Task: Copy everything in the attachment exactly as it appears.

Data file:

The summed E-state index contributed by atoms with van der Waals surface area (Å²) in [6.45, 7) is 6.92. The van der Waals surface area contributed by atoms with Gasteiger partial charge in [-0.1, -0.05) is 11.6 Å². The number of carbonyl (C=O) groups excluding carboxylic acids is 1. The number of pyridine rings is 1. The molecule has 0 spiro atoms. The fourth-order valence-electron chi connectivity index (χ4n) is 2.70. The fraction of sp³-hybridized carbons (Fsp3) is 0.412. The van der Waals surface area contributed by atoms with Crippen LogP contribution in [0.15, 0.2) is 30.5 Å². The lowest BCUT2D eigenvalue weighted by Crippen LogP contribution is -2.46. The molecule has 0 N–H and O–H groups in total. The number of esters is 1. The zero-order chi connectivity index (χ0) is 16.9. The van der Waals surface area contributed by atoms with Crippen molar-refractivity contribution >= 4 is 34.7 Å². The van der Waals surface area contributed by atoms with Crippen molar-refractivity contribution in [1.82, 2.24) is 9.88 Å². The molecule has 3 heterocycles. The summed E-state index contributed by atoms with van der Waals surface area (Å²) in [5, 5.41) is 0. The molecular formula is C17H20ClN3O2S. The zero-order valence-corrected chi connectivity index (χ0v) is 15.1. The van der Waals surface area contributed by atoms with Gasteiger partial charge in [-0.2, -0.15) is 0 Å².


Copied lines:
The summed E-state index contributed by atoms with van der Waals surface area (Å²) in [6.45, 7) is 6.92. The van der Waals surface area contributed by atoms with Gasteiger partial charge in [-0.1, -0.05) is 11.6 Å². The number of carbonyl (C=O) groups excluding carboxylic acids is 1. The number of pyridine rings is 1. The molecule has 0 spiro atoms. The fourth-order valence-electron chi connectivity index (χ4n) is 2.70. The fraction of sp³-hybridized carbons (Fsp3) is 0.412. The van der Waals surface area contributed by atoms with Crippen LogP contribution in [0.15, 0.2) is 30.5 Å². The lowest BCUT2D eigenvalue weighted by Crippen LogP contribution is -2.46. The molecule has 0 N–H and O–H groups in total. The number of esters is 1. The zero-order chi connectivity index (χ0) is 16.9. The van der Waals surface area contributed by atoms with Crippen molar-refractivity contribution >= 4 is 34.7 Å². The van der Waals surface area contributed by atoms with Crippen molar-refractivity contribution in [1.82, 2.24) is 9.88 Å². The molecule has 3 heterocycles. The summed E-state index contributed by atoms with van der Waals surface area (Å²) in [5, 5.41) is 0. The molecular formula is C17H20ClN3O2S. The zero-order valence-corrected chi connectivity index (χ0v) is 15.1. The van der Waals surface area contributed by atoms with Gasteiger partial charge in [-0.2, -0.15) is 0 Å².